Invented by Thomas F. Tedder, Koichi Yanaba, Jean-David Bouaziz, Duke University

Regulatory B cells (Bregs) are a type of immune cell that play a crucial role in maintaining immune tolerance and preventing autoimmune diseases. These cells are capable of suppressing the activity of other immune cells, such as T cells and dendritic cells, which can cause inflammation and tissue damage. The market for the use of regulatory B cells is still in its early stages, but it is expected to grow rapidly in the coming years. The potential applications of Bregs are vast, ranging from the treatment of autoimmune diseases to cancer immunotherapy. One of the most promising areas for the use of Bregs is in the treatment of autoimmune diseases. These diseases occur when the immune system mistakenly attacks healthy tissues and organs, leading to chronic inflammation and tissue damage. Current treatments for autoimmune diseases often involve the use of immunosuppressive drugs, which can have serious side effects and may not be effective for all patients. Bregs offer a new approach to treating autoimmune diseases by targeting the underlying immune dysfunction that causes these diseases. By suppressing the activity of other immune cells, Bregs can help to restore immune tolerance and prevent the development of autoimmune diseases. Another area where Bregs show promise is in cancer immunotherapy. Cancer cells are able to evade the immune system by suppressing the activity of immune cells, including T cells. By using Bregs to suppress the activity of these immune-suppressing cells, it may be possible to enhance the effectiveness of cancer immunotherapy and improve patient outcomes. The market for the use of Bregs is still relatively small, but it is expected to grow rapidly in the coming years. Several companies are currently developing Breg-based therapies for the treatment of autoimmune diseases and cancer, and there is significant interest from investors in this area. One of the challenges facing the development of Breg-based therapies is the need for more research into the biology of these cells and their mechanisms of action. While there is a growing body of evidence supporting the use of Bregs in various disease settings, more research is needed to fully understand how these cells work and how they can be effectively targeted in different patient populations. Overall, the market for the use of regulatory B cells is a promising area of research and development. With the potential to revolutionize the treatment of autoimmune diseases and cancer, Bregs offer a new approach to immunotherapy that could significantly improve patient outcomes and quality of life. As research in this area continues to advance, we can expect to see more innovative therapies based on the use of Bregs in the coming years.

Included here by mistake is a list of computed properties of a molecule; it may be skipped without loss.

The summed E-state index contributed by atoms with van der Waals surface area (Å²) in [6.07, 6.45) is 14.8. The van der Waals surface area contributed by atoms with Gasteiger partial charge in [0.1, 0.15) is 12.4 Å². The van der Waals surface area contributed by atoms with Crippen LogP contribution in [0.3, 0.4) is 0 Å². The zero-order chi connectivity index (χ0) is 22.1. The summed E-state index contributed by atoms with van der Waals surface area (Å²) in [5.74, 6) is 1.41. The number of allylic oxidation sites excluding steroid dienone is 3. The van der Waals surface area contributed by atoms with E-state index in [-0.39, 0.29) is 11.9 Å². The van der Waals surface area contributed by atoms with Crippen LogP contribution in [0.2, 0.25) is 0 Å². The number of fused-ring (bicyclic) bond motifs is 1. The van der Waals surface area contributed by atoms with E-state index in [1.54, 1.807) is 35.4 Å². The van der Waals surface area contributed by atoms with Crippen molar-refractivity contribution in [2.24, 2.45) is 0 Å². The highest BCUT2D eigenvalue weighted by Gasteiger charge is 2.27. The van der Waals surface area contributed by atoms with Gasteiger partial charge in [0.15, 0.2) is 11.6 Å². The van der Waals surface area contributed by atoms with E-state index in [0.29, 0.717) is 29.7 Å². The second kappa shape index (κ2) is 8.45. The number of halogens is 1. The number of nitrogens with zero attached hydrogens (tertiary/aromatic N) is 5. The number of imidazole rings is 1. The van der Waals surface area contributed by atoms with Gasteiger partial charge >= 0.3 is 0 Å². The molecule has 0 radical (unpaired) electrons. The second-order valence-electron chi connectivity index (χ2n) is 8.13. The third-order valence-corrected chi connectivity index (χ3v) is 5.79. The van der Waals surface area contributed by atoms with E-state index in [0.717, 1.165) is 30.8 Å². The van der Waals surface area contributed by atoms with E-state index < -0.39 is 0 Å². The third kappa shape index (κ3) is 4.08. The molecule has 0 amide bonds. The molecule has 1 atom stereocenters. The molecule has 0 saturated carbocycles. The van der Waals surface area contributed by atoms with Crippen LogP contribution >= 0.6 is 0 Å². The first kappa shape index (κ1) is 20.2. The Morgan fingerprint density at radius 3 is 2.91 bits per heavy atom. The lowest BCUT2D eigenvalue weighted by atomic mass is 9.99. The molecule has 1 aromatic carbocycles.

The Duke University invention works as follows

The present invention relates a phenotypically different CD1dhighCD5+ subset of B cells that regulates T-cell mediated inflammatory response through the secretion interleukin-10. The invention also relates the use of these IL-10-producing regulatory B cells to manipulate immune and inflammatory response, as well as in the treatment and prevention of disease. The invention describes therapeutic approaches that involve adoptive transfer of regulatory B cells or the expansion of endogenous levels of these cells to control autoimmune and inflammatory conditions. This subset of regulatory cells can be eliminated or their IL-10 produced inhibited to regulate immunodeficiency conditions and/or treat cancer. “Diagnostic applications are also included.

Background for The use of regulatory B cells

The immune response is divided into two parts: the humoral response, which includes antibody production, and cell-mediated immunity, which involves activation of macrophages and natural killer cells (NK), antigen-specific T-lymphocytes and release of cytokines. B lymphocytes are usually characterized by the role they play in antibody production, whereas T cells are characterized for their cell-mediated immune system. “B cells also have additional immune functions such as the production of cytokines and the ability for them to act as antigen-presenting cells.

Once immune responses are generated, they need to be regulated in order to prevent responding effectors from causing harm. Immunoregulation was traditionally thought to be a T cell function. Subsets of regulatory T cells that are functionally distinct have been clearly defined. Helper T cells can up-regulate immune responses in a variety of ways. For instance, T helper types 1 (Th1) regulates cell-mediated immunity, while T helper types 2 (Th2) regulates humoral immunity. T regulatory cells are suppressor T cells that are crucial to the maintenance of immune tolerance. They include T regulatory 1 cells (Tr1), which produce IL-10, and T helper 3 (Th3), which produces TGF-?1. Recent studies on autoimmune diseases led to the idea that B cells could also be involved in immunoregulation. But regulatory B cell subsets are not well defined.